Improved stopping distances also affect the impact force and may be calculated as follows (ignoring reaction time {6.75m} which would be similar in all periods):

Speed after 1 second braking from 30mph in the 1950s⁽⁵⁾;

Deceleration: a = (v² – u²) ÷ 2d = (13.5² – 0²) / 2x(34⁽⁵⁾-6.75) = -3.344m/s²

Speed after 1 second: v = u + a.t = 13.5 + -3.344x1 = 10.156m/s (22.7mph)

Speed after 1 second braking from 30mph today;

Deceleration: a = (v² – u²) ÷ 2d = (13.5² – 0²) / 2x(14.9⁽⁵⁾-6.75) = -11.181m/s²

Speed after 1 second: v = u + a.t = 13.5 + -11.181x1 = 2.319m/s (5.2mph)

If you apply the same force calculation to the revised impact velocity (after 1 second braking):

A car weighing 1000kg with a 16-gauge steel bumper;

y = √[m.v² ÷ ET] = √[1000 x 10.156² ÷ 2.07E+11 x 0.001651] = 0.0174m

F = ½m.v² ÷ y = 1000*10.156^2 / 2x0.0174 N = 2968.6kN

A car weighing 1000kg with a 3mm plastic bumper;

y = √[m.v² ÷ ET] = √[1000 x 2.319² ÷ 2.5E+9 x 0.003] = 0.02678m

F = ½m.v² ÷ y = 2688.9/0.02678 N = 100.4kN

Two cars, each weighing 1000kg and 16-gauge steel bumpers;

y = √[m.v² ÷ ET] = √[2000 x 27² ÷ 2.07E+11 x 0.001651] = 0.0653m

F = U ÷ y = 364500/0.0653 N = 5580.6kN

Two cars, each weighing 1000kg and 3mm plastic bumpers and panels;

y = √[m.v² ÷ ET] = √[2000 x 27² ÷ 2.5E+09 x 0.003] = 0.4409m#

F = U ÷ y = 364500/0.4409 N = 826.7kN

A car to car impact would evidently impact the structure# therefore, this calculation should be carried out with 19-gauge steel:

Two cars, each weighing 1000kg and 19-gauge steel structure;

y = √[m.v² ÷ ET] = √[2000 x 27² ÷ 2.07E+11 x 0.001067] = 0.0812m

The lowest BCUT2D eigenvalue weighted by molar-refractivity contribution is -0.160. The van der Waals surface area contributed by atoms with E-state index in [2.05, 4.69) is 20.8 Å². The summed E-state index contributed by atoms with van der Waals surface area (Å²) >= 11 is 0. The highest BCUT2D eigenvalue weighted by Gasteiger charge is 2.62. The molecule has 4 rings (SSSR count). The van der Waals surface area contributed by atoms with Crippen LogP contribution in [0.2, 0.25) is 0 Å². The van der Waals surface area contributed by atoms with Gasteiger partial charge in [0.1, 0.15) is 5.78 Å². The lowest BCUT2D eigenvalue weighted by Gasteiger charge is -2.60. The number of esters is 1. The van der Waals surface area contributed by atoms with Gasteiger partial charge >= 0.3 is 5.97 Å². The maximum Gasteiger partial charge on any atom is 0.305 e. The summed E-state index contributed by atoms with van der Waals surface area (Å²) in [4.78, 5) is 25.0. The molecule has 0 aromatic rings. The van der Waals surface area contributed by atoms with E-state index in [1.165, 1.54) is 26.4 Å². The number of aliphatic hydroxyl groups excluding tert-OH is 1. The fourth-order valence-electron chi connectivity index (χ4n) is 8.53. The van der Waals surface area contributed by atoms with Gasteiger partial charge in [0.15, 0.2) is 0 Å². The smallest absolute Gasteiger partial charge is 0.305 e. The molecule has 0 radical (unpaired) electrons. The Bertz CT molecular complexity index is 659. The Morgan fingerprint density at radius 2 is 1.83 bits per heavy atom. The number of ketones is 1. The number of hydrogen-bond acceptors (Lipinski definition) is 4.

F = U ÷ y = 364500/0.0812 N = 4486.3kN

The above force is based upon the assumption that today’s cars have 0.441m (17.3") of crumple zone, which is usually the case.

Improved stopping distances also affect a head-to-head impact force between two cars and may be calculated as follows (ignoring reaction time {6.75m} which would be similar in all periods):

Speed after 1 second braking from 30mph in the 1950s⁽⁵⁾;

Deceleration: a = (v² – u²) ÷ 2d = (13.5² – 0²) / 2x(34⁽⁵⁾-6.75) = -3.344m/s²

Speed after 1 second: V = 2.(u + a.t) = 2x(13.5 + -3.344x1) = 20.312m/s (45.44mph)

Speed after 1 second braking from 30mph today;

Deceleration: a = (v² – u²) ÷ 2d = (13.5² – 0²) / 2x(14.9⁽⁵⁾-6.75) = -11.181m/s²

Speed after 1 second: v = 2.(u + a.t) = 2x(13.5 + -11.181x1) = 4.638m/s (10.375mph)

If you apply the same force calculation to the revised impact velocity (after 1 second braking):

A car weighing 1000kg with a 16-gauge steel bumper;

y = √[m.v² ÷ ET] = √[2000 x (2x20.312)² ÷ 2.07E+11 x 0.001651] = 0.0983m

F = ½m.v² ÷ y = 2000x(2*20.312)² / 0.0983 N = 33585.7kN

A car weighing 1000kg with a 3mm plastic bumper;

y = √[m.v² ÷ ET] = √[2000 x (2x4.638)² ÷ 2.5E+9 x 0.003] = 0.1515m

F = ½m.v² ÷ y = 2000x(2x4.638)² / 0.1515 N = 1136.1kN

The kinetic energy generated by a 1000kg car travelling at 70mph (31.3m/s) is 489845N.m (½m.v²)

A car in a high-speed impact will deform the chassis of a 1930s car and the structural frame of a modern car. For the purposes of this calculation, it will be assumed that a 1950s monocoque frame is manufactured from 16 gauge steel the modern car’s structural frame is made from 19 gauge steel and the greater resistance of pushing the engine through the bulkhead of a 1930s and 1950s car will be ignored (conservative approach):

A 1930s car weighing 1000kg with a 10-gauge steel chassis;

y = √[m.v² ÷ ET] = √[1000 x 31.3² ÷ 2.07E+11 x 0.0034] = 0.0373m

F = U ÷ y = 489845/0.0373 N = 13129kN

A 1950s car weighing 1000kg with a 16-gauge steel chassis;

y = √[m.v² ÷ ET] = √[1000 x 31.3² ÷ 2.07E+11 x 0.001651] = 0.0535m